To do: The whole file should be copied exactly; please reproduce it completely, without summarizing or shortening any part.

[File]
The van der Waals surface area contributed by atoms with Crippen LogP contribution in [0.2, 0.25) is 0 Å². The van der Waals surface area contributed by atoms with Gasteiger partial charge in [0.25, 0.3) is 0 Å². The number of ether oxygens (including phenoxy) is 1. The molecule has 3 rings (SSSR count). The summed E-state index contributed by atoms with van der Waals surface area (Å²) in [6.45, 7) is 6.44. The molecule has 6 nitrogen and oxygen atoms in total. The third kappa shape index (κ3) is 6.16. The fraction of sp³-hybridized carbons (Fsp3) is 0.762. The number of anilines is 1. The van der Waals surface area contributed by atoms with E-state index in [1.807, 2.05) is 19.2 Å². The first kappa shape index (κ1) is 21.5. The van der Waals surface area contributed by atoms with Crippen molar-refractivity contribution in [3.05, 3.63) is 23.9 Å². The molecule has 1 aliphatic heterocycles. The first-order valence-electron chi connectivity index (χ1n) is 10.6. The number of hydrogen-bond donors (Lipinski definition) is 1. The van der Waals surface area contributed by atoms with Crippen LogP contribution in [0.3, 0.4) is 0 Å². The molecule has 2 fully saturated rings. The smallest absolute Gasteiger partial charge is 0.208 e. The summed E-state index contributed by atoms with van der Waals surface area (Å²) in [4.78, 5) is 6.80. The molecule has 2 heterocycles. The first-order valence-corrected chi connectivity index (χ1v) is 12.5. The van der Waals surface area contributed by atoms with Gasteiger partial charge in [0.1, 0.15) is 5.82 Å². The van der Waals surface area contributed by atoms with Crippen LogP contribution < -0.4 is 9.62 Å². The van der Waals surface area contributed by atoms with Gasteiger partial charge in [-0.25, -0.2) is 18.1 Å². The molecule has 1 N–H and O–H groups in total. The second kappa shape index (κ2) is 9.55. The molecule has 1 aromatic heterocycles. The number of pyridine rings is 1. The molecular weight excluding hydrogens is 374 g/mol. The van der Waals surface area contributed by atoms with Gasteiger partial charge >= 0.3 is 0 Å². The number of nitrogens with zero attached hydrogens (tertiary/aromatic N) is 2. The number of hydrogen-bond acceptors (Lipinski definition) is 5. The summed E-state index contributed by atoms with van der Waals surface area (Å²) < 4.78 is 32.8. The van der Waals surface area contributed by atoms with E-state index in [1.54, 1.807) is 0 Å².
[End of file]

The van der Waals surface area contributed by atoms with Crippen LogP contribution in [0.2, 0.25) is 0 Å². The van der Waals surface area contributed by atoms with Gasteiger partial charge in [0.25, 0.3) is 0 Å². The number of ether oxygens (including phenoxy) is 1. The molecule has 3 rings (SSSR count). The summed E-state index contributed by atoms with van der Waals surface area (Å²) in [6.45, 7) is 6.44. The molecule has 6 nitrogen and oxygen atoms in total. The third kappa shape index (κ3) is 6.16. The fraction of sp³-hybridized carbons (Fsp3) is 0.762. The number of anilines is 1. The van der Waals surface area contributed by atoms with E-state index in [1.807, 2.05) is 19.2 Å². The first kappa shape index (κ1) is 21.5. The van der Waals surface area contributed by atoms with Crippen molar-refractivity contribution in [3.05, 3.63) is 23.9 Å². The molecule has 1 aliphatic heterocycles. The first-order valence-electron chi connectivity index (χ1n) is 10.6. The number of hydrogen-bond donors (Lipinski definition) is 1. The van der Waals surface area contributed by atoms with Crippen LogP contribution in [0.3, 0.4) is 0 Å². The molecule has 2 fully saturated rings. The smallest absolute Gasteiger partial charge is 0.208 e. The summed E-state index contributed by atoms with van der Waals surface area (Å²) in [4.78, 5) is 6.80. The molecule has 2 heterocycles. The first-order valence-corrected chi connectivity index (χ1v) is 12.5. The van der Waals surface area contributed by atoms with Gasteiger partial charge in [0.1, 0.15) is 5.82 Å². The van der Waals surface area contributed by atoms with Crippen LogP contribution < -0.4 is 9.62 Å². The van der Waals surface area contributed by atoms with Gasteiger partial charge in [-0.25, -0.2) is 18.1 Å². The molecule has 1 N–H and O–H groups in total. The second kappa shape index (κ2) is 9.55. The molecule has 1 aromatic heterocycles. The number of pyridine rings is 1. The molecular weight excluding hydrogens is 374 g/mol. The van der Waals surface area contributed by atoms with Gasteiger partial charge >= 0.3 is 0 Å². The number of nitrogens with zero attached hydrogens (tertiary/aromatic N) is 2. The number of hydrogen-bond acceptors (Lipinski definition) is 5. The summed E-state index contributed by atoms with van der Waals surface area (Å²) < 4.78 is 32.8. The van der Waals surface area contributed by atoms with E-state index in [1.54, 1.807) is 0 Å².